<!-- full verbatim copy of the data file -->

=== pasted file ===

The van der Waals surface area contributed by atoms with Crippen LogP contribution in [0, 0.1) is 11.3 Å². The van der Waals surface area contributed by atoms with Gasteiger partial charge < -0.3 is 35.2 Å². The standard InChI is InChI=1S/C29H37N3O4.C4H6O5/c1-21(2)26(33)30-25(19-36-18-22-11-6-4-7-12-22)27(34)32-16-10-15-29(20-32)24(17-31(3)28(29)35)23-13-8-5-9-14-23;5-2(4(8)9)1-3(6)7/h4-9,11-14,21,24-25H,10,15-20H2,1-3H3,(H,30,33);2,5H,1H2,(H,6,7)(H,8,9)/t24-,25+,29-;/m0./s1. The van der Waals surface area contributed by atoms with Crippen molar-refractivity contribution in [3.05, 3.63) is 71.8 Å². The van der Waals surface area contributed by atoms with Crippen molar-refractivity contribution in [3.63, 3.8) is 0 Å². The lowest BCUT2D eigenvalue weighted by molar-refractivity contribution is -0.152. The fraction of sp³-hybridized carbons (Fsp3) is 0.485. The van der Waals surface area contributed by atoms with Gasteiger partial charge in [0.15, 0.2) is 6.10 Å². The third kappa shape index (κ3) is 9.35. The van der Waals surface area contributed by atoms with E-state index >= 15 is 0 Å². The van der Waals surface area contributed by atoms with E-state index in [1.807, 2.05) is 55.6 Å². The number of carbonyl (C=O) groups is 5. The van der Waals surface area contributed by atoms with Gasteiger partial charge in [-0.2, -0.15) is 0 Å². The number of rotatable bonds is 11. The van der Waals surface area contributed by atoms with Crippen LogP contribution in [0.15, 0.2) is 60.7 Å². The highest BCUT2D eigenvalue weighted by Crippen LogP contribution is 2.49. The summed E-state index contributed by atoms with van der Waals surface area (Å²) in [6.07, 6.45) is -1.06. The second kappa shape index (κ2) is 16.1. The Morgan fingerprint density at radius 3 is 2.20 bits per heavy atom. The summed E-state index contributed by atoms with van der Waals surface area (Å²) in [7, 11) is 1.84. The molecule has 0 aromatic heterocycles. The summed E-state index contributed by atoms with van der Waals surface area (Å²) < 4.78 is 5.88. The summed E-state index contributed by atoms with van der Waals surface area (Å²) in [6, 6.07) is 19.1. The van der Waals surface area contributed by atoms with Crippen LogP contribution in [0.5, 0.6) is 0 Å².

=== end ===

The van der Waals surface area contributed by atoms with Crippen LogP contribution in [0, 0.1) is 11.3 Å². The van der Waals surface area contributed by atoms with Gasteiger partial charge < -0.3 is 35.2 Å². The standard InChI is InChI=1S/C29H37N3O4.C4H6O5/c1-21(2)26(33)30-25(19-36-18-22-11-6-4-7-12-22)27(34)32-16-10-15-29(20-32)24(17-31(3)28(29)35)23-13-8-5-9-14-23;5-2(4(8)9)1-3(6)7/h4-9,11-14,21,24-25H,10,15-20H2,1-3H3,(H,30,33);2,5H,1H2,(H,6,7)(H,8,9)/t24-,25+,29-;/m0./s1. The van der Waals surface area contributed by atoms with Crippen molar-refractivity contribution in [3.05, 3.63) is 71.8 Å². The van der Waals surface area contributed by atoms with Crippen molar-refractivity contribution in [3.63, 3.8) is 0 Å². The lowest BCUT2D eigenvalue weighted by molar-refractivity contribution is -0.152. The fraction of sp³-hybridized carbons (Fsp3) is 0.485. The van der Waals surface area contributed by atoms with Gasteiger partial charge in [0.15, 0.2) is 6.10 Å². The third kappa shape index (κ3) is 9.35. The van der Waals surface area contributed by atoms with E-state index >= 15 is 0 Å². The van der Waals surface area contributed by atoms with E-state index in [1.807, 2.05) is 55.6 Å². The number of carbonyl (C=O) groups is 5. The van der Waals surface area contributed by atoms with Gasteiger partial charge in [-0.2, -0.15) is 0 Å². The number of rotatable bonds is 11. The van der Waals surface area contributed by atoms with Crippen LogP contribution in [0.15, 0.2) is 60.7 Å². The highest BCUT2D eigenvalue weighted by Crippen LogP contribution is 2.49. The summed E-state index contributed by atoms with van der Waals surface area (Å²) in [6.07, 6.45) is -1.06. The second kappa shape index (κ2) is 16.1. The Morgan fingerprint density at radius 3 is 2.20 bits per heavy atom. The summed E-state index contributed by atoms with van der Waals surface area (Å²) in [7, 11) is 1.84. The molecule has 0 aromatic heterocycles. The summed E-state index contributed by atoms with van der Waals surface area (Å²) < 4.78 is 5.88. The summed E-state index contributed by atoms with van der Waals surface area (Å²) in [6, 6.07) is 19.1. The van der Waals surface area contributed by atoms with Crippen LogP contribution in [0.5, 0.6) is 0 Å².